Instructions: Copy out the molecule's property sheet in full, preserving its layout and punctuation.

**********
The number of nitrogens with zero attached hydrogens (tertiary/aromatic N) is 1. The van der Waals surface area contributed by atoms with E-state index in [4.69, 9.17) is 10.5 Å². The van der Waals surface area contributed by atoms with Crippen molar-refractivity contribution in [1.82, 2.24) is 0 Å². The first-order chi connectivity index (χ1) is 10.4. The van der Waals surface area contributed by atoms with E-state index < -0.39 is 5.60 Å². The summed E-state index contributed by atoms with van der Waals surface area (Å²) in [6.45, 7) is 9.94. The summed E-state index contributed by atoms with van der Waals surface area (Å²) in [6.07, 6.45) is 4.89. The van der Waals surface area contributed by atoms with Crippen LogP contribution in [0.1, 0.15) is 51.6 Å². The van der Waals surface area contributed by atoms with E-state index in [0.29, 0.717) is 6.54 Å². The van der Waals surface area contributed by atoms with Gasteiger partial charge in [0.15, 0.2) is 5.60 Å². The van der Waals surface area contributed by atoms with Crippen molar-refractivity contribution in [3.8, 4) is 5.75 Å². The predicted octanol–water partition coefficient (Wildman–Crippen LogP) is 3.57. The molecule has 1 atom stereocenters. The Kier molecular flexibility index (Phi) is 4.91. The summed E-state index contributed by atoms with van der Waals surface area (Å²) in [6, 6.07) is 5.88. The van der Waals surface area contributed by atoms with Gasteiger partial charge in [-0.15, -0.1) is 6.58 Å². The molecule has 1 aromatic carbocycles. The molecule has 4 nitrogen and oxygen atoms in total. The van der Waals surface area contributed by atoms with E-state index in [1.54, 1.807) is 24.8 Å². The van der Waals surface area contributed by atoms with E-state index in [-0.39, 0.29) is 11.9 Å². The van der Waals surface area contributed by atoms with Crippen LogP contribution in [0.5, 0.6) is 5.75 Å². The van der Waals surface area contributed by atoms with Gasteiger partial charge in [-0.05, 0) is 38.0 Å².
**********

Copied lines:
The number of nitrogens with zero attached hydrogens (tertiary/aromatic N) is 1. The van der Waals surface area contributed by atoms with E-state index in [4.69, 9.17) is 10.5 Å². The van der Waals surface area contributed by atoms with Crippen molar-refractivity contribution in [1.82, 2.24) is 0 Å². The first-order chi connectivity index (χ1) is 10.4. The van der Waals surface area contributed by atoms with E-state index < -0.39 is 5.60 Å². The summed E-state index contributed by atoms with van der Waals surface area (Å²) in [6.45, 7) is 9.94. The summed E-state index contributed by atoms with van der Waals surface area (Å²) in [6.07, 6.45) is 4.89. The van der Waals surface area contributed by atoms with Crippen LogP contribution in [0.1, 0.15) is 51.6 Å². The van der Waals surface area contributed by atoms with E-state index in [0.29, 0.717) is 6.54 Å². The van der Waals surface area contributed by atoms with Gasteiger partial charge in [0.15, 0.2) is 5.60 Å². The van der Waals surface area contributed by atoms with Crippen molar-refractivity contribution in [3.8, 4) is 5.75 Å². The predicted octanol–water partition coefficient (Wildman–Crippen LogP) is 3.57. The molecule has 1 atom stereocenters. The Kier molecular flexibility index (Phi) is 4.91. The summed E-state index contributed by atoms with van der Waals surface area (Å²) in [6, 6.07) is 5.88. The van der Waals surface area contributed by atoms with Gasteiger partial charge in [-0.15, -0.1) is 6.58 Å². The molecule has 1 aromatic carbocycles. The molecule has 4 nitrogen and oxygen atoms in total. The van der Waals surface area contributed by atoms with E-state index in [1.54, 1.807) is 24.8 Å². The van der Waals surface area contributed by atoms with E-state index in [-0.39, 0.29) is 11.9 Å². The van der Waals surface area contributed by atoms with Crippen LogP contribution in [0.5, 0.6) is 5.75 Å². The van der Waals surface area contributed by atoms with Gasteiger partial charge in [-0.05, 0) is 38.0 Å².